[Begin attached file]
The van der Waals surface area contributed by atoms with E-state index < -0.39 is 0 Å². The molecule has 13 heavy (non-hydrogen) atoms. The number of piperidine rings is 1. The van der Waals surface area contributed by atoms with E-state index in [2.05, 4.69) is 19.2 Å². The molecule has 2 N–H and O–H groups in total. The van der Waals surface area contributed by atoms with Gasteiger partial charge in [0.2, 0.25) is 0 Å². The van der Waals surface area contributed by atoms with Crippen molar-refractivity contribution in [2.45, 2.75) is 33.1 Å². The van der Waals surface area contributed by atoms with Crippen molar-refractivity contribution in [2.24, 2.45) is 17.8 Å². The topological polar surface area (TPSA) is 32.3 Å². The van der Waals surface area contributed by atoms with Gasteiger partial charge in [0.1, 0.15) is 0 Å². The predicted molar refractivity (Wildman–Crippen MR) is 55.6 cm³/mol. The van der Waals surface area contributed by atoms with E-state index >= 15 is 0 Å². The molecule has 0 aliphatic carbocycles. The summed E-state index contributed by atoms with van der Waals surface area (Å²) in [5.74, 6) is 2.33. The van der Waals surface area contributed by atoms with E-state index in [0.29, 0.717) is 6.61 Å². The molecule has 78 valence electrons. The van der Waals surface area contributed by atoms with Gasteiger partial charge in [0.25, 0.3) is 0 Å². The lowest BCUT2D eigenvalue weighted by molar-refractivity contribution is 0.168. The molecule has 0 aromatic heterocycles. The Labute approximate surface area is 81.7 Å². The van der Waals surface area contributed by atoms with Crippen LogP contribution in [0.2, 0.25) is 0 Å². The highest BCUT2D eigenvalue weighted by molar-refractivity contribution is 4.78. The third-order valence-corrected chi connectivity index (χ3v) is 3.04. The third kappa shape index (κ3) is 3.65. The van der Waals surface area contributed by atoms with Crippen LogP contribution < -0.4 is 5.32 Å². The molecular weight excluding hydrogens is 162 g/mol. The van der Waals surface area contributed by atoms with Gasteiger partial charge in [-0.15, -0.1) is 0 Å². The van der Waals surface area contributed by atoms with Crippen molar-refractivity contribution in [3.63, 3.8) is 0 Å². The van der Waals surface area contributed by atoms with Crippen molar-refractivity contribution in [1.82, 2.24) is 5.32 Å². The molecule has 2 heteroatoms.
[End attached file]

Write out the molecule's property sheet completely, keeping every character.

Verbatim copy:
The van der Waals surface area contributed by atoms with E-state index < -0.39 is 0 Å². The molecule has 13 heavy (non-hydrogen) atoms. The number of piperidine rings is 1. The van der Waals surface area contributed by atoms with E-state index in [2.05, 4.69) is 19.2 Å². The molecule has 2 N–H and O–H groups in total. The van der Waals surface area contributed by atoms with Gasteiger partial charge in [0.2, 0.25) is 0 Å². The van der Waals surface area contributed by atoms with Crippen molar-refractivity contribution in [2.45, 2.75) is 33.1 Å². The van der Waals surface area contributed by atoms with Crippen molar-refractivity contribution in [2.24, 2.45) is 17.8 Å². The topological polar surface area (TPSA) is 32.3 Å². The van der Waals surface area contributed by atoms with Gasteiger partial charge in [0.1, 0.15) is 0 Å². The predicted molar refractivity (Wildman–Crippen MR) is 55.6 cm³/mol. The van der Waals surface area contributed by atoms with E-state index >= 15 is 0 Å². The molecule has 0 aliphatic carbocycles. The summed E-state index contributed by atoms with van der Waals surface area (Å²) in [5.74, 6) is 2.33. The van der Waals surface area contributed by atoms with E-state index in [0.29, 0.717) is 6.61 Å². The molecule has 78 valence electrons. The van der Waals surface area contributed by atoms with Gasteiger partial charge in [0.25, 0.3) is 0 Å². The lowest BCUT2D eigenvalue weighted by molar-refractivity contribution is 0.168. The molecule has 0 aromatic heterocycles. The Labute approximate surface area is 81.7 Å². The van der Waals surface area contributed by atoms with Crippen LogP contribution in [0.2, 0.25) is 0 Å². The highest BCUT2D eigenvalue weighted by molar-refractivity contribution is 4.78. The third-order valence-corrected chi connectivity index (χ3v) is 3.04. The third kappa shape index (κ3) is 3.65. The van der Waals surface area contributed by atoms with Crippen LogP contribution < -0.4 is 5.32 Å². The molecular weight excluding hydrogens is 162 g/mol. The van der Waals surface area contributed by atoms with Gasteiger partial charge in [-0.15, -0.1) is 0 Å². The van der Waals surface area contributed by atoms with Crippen molar-refractivity contribution in [3.63, 3.8) is 0 Å². The van der Waals surface area contributed by atoms with Crippen molar-refractivity contribution in [1.82, 2.24) is 5.32 Å². The molecule has 2 heteroatoms.